NEW YORK -- A quiet revolution is transforming life on the Internet: New, agile software now lets people quickly check flight options, see stock prices fluctuate, and better manage their online photos and e-mail.
Such tools make computing less of a chore because they sit on distant Web servers and run over standard browsers. Users thus don't have to worry about installing software or moving data when they switch computers.
And that could bode ill for Microsoft Corp. and its flagship Office suite, which packs together word processing, spreadsheets, and other applications.
The threat comes in large part from Ajax, Web development tools that speed up Web applications by summoning snippets of data as needed instead of pulling entire Web pages over and over.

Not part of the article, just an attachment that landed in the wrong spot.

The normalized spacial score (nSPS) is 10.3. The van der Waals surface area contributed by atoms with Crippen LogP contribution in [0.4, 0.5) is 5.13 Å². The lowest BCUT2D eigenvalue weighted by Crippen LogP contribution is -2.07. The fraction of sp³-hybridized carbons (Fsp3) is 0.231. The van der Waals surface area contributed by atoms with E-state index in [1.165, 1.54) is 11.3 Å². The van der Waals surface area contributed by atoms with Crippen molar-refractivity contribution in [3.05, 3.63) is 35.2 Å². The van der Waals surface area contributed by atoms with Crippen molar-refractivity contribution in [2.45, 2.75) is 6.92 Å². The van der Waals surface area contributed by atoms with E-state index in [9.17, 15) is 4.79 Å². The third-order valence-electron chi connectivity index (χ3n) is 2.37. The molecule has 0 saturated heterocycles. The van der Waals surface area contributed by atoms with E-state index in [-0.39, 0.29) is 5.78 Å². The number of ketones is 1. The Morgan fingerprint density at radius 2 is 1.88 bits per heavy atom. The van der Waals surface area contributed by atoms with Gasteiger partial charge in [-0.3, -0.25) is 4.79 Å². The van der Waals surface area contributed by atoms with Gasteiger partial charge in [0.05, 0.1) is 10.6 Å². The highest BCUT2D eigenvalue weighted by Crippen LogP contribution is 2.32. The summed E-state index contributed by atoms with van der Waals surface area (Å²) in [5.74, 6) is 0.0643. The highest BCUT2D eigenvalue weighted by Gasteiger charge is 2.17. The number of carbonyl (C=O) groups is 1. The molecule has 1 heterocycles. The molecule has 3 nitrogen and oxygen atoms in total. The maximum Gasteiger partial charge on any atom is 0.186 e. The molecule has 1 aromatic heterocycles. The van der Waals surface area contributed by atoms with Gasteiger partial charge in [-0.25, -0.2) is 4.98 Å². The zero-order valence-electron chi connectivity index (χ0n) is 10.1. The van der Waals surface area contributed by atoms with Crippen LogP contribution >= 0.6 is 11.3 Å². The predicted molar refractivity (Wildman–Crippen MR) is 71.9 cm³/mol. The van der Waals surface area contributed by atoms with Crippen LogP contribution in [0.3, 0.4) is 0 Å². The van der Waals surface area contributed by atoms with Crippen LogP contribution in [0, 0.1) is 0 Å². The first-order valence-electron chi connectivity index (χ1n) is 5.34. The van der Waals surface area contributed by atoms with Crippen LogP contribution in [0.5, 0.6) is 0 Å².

Ironically, Microsoft invented Ajax in the late '90s and has used it for years for an online version of its Outlook e-mail program.
Ajax's resurgence in recent months is thanks partly to its innovative use by Google Inc. to fundamentally change online mapping. Before, maps were static: Click on a left arrow, wait a few seconds as the Web page reloads, and see the map shift slightly to the left. Repeat. Repeat again. Now you can drag the map over any which way and watch new areas fill in instantly.
Scott Guthrie, who oversees the Microsoft Ajax tools called Atlas, believes Ajax has a future but not one at odds with Microsoft's.
''Ultimately when you want to write a word processing document or manage a large spreadsheet, you are going to want the capabilities . . . that are very difficult to provide on the Web today," Guthrie said.
Computer-intensive applications like Adobe Systems Inc.'s Photoshop image editor and high-end games won't come to browsers anytime soon. Even Google had to create desktop mapping software, called Google Earth and requiring a download, to permit 3-D and advanced features.
''Ajax cannot do everything," said Bret Taylor, who oversees Google's mapping products. ''Web applications have a way to go."